Tag Archives: Wilful Failure

Failure to Pay Rent – Deliberate Default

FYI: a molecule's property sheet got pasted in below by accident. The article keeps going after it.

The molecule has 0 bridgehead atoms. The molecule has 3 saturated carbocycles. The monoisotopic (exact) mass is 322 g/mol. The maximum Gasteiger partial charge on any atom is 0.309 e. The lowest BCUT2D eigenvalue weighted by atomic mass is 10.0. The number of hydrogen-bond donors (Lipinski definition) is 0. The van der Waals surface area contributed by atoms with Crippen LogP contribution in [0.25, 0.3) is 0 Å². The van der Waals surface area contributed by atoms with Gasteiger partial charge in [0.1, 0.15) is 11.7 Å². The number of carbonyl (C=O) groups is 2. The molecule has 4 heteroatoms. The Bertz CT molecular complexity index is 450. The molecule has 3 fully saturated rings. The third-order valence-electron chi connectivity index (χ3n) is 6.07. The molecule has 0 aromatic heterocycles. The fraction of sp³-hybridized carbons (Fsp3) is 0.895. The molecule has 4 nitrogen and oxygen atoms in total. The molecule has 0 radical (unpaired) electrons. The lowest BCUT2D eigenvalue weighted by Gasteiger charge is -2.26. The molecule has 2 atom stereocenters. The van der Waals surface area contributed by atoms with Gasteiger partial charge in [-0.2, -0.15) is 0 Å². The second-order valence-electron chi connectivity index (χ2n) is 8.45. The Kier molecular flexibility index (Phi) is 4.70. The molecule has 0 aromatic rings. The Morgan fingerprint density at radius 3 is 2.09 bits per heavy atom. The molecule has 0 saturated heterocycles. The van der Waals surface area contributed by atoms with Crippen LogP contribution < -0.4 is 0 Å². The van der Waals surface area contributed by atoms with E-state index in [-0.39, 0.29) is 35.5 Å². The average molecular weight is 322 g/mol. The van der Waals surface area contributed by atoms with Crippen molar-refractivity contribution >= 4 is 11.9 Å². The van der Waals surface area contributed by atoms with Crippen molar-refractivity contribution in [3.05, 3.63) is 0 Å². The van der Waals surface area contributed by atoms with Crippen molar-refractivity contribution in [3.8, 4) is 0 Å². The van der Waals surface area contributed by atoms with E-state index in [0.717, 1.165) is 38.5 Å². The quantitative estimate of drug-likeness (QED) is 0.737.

In Santosh Mehta v. Om Prakash, (1980) 3 SCC 610, it was held that the power to strike out a party’s defence is an exceptional step and has only to be exercised where a “mood of defiance” and “gross negligence” on the part of the tenant is detected. It was held as under: “We must adopt a socially informed perspective while construing the provisions and then it will be plain that the Controller is armed with a facultative power. He may, or may not strike out the tenant’s defence. A judicial discretion has built-in self-restraint, has the scheme of the statute in mind, cannot ignore the conspectus of circumstances which are present in the case and has the brooding thought playing on the power that, in a court, striking out a party’s defence is an exceptional step, not a routine visitation of a punitive extreme following upon a mere failure to pay rent. First of all, there must be a failure to pay rent which, in the context, indicates wilful failure, deliberate default or volitional non-performance. Secondly, the section provides no automatic weapon but prescribes a wise discretion, inscribes no mechanical consequence but invests a power to overcome intransigence. Thus, if a tenant fails or refuses to pay or deposit rent and the court discerns a mood of defiance or gross neglect, the tenant may forfeit his right to be heard in defence. The last resort cannot be converted into the first resort; a punitive direction of court cannot be used as a booby trap to get the tenant out. Once this teleological interpretation dawns, the mist of misconception about matter-of-course invocation of the power to strike out will vanish. Farewell to the realities of a given case is playing truant with the duty underlying the power. Dina Nath v. Subhash Chand Saini, (2019) 9 SCC 477

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